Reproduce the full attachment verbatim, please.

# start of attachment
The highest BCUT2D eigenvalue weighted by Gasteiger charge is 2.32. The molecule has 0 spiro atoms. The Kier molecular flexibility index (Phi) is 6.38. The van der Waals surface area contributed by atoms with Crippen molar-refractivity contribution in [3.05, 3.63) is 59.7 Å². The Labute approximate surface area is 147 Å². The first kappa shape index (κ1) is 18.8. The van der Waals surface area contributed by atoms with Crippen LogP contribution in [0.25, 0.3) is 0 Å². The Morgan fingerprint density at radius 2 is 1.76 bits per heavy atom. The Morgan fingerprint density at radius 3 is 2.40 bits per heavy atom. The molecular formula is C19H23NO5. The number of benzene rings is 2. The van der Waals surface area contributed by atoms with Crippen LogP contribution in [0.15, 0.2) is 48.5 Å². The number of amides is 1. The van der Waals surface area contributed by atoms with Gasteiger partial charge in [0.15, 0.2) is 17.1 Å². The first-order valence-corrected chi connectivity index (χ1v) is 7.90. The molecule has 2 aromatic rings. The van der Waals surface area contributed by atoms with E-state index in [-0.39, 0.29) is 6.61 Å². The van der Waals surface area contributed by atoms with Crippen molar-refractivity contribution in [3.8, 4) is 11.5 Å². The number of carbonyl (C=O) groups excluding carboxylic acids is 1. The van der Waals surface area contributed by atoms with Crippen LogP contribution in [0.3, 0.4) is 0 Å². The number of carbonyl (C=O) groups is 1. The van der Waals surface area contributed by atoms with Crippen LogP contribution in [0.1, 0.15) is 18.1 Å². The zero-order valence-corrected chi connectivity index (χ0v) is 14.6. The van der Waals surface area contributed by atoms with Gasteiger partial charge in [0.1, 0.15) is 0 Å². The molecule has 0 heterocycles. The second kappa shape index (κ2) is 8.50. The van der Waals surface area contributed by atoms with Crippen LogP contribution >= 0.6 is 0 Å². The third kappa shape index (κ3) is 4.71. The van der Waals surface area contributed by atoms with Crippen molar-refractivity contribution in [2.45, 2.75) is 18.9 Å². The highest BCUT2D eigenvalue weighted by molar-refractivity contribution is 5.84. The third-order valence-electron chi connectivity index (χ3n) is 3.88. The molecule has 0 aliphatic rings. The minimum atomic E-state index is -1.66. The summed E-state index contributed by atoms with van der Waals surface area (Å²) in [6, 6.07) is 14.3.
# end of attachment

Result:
The highest BCUT2D eigenvalue weighted by Gasteiger charge is 2.32. The molecule has 0 spiro atoms. The Kier molecular flexibility index (Phi) is 6.38. The van der Waals surface area contributed by atoms with Crippen molar-refractivity contribution in [3.05, 3.63) is 59.7 Å². The Labute approximate surface area is 147 Å². The first kappa shape index (κ1) is 18.8. The van der Waals surface area contributed by atoms with Crippen LogP contribution in [0.25, 0.3) is 0 Å². The Morgan fingerprint density at radius 2 is 1.76 bits per heavy atom. The Morgan fingerprint density at radius 3 is 2.40 bits per heavy atom. The molecular formula is C19H23NO5. The number of benzene rings is 2. The van der Waals surface area contributed by atoms with Crippen LogP contribution in [0.15, 0.2) is 48.5 Å². The number of amides is 1. The van der Waals surface area contributed by atoms with Gasteiger partial charge in [0.15, 0.2) is 17.1 Å². The first-order valence-corrected chi connectivity index (χ1v) is 7.90. The molecule has 2 aromatic rings. The van der Waals surface area contributed by atoms with E-state index in [-0.39, 0.29) is 6.61 Å². The van der Waals surface area contributed by atoms with Crippen molar-refractivity contribution in [3.8, 4) is 11.5 Å². The number of carbonyl (C=O) groups excluding carboxylic acids is 1. The van der Waals surface area contributed by atoms with Crippen LogP contribution in [0.3, 0.4) is 0 Å². The number of carbonyl (C=O) groups is 1. The van der Waals surface area contributed by atoms with Crippen LogP contribution in [0.1, 0.15) is 18.1 Å². The zero-order valence-corrected chi connectivity index (χ0v) is 14.6. The van der Waals surface area contributed by atoms with Gasteiger partial charge in [0.1, 0.15) is 0 Å². The molecule has 0 heterocycles. The second kappa shape index (κ2) is 8.50. The van der Waals surface area contributed by atoms with Crippen LogP contribution >= 0.6 is 0 Å². The third kappa shape index (κ3) is 4.71. The van der Waals surface area contributed by atoms with Crippen molar-refractivity contribution in [2.45, 2.75) is 18.9 Å². The highest BCUT2D eigenvalue weighted by molar-refractivity contribution is 5.84. The third-order valence-electron chi connectivity index (χ3n) is 3.88. The molecule has 0 aliphatic rings. The minimum atomic E-state index is -1.66. The summed E-state index contributed by atoms with van der Waals surface area (Å²) in [6, 6.07) is 14.3.